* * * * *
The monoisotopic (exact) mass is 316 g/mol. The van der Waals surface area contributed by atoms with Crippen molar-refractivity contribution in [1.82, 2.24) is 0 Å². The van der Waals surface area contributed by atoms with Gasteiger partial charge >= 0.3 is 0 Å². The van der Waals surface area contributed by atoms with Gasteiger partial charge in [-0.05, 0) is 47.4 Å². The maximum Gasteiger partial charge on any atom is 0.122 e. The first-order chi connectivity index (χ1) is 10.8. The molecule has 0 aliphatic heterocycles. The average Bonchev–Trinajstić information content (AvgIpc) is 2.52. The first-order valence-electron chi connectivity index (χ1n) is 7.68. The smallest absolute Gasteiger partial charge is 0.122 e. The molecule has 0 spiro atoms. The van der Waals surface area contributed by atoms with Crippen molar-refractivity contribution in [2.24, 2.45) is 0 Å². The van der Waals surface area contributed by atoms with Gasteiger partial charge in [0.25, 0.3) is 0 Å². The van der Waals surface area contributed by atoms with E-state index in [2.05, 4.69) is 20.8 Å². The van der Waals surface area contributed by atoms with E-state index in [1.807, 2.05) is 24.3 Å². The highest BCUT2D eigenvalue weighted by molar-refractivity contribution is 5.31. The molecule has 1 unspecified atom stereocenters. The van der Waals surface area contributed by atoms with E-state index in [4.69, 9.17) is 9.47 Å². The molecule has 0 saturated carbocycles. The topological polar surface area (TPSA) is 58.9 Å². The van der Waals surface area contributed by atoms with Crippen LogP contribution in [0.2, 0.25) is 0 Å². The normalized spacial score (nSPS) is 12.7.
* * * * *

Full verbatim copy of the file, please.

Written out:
The monoisotopic (exact) mass is 316 g/mol. The van der Waals surface area contributed by atoms with Crippen molar-refractivity contribution in [1.82, 2.24) is 0 Å². The van der Waals surface area contributed by atoms with Gasteiger partial charge >= 0.3 is 0 Å². The van der Waals surface area contributed by atoms with Gasteiger partial charge in [-0.05, 0) is 47.4 Å². The maximum Gasteiger partial charge on any atom is 0.122 e. The first-order chi connectivity index (χ1) is 10.8. The molecule has 0 aliphatic heterocycles. The average Bonchev–Trinajstić information content (AvgIpc) is 2.52. The first-order valence-electron chi connectivity index (χ1n) is 7.68. The smallest absolute Gasteiger partial charge is 0.122 e. The molecule has 0 spiro atoms. The van der Waals surface area contributed by atoms with Crippen molar-refractivity contribution in [2.24, 2.45) is 0 Å². The van der Waals surface area contributed by atoms with Gasteiger partial charge in [0.25, 0.3) is 0 Å². The van der Waals surface area contributed by atoms with E-state index in [2.05, 4.69) is 20.8 Å². The van der Waals surface area contributed by atoms with E-state index in [1.807, 2.05) is 24.3 Å². The highest BCUT2D eigenvalue weighted by molar-refractivity contribution is 5.31. The molecule has 1 unspecified atom stereocenters. The van der Waals surface area contributed by atoms with E-state index in [4.69, 9.17) is 9.47 Å². The molecule has 0 saturated carbocycles. The topological polar surface area (TPSA) is 58.9 Å². The van der Waals surface area contributed by atoms with Crippen LogP contribution in [0.2, 0.25) is 0 Å². The normalized spacial score (nSPS) is 12.7.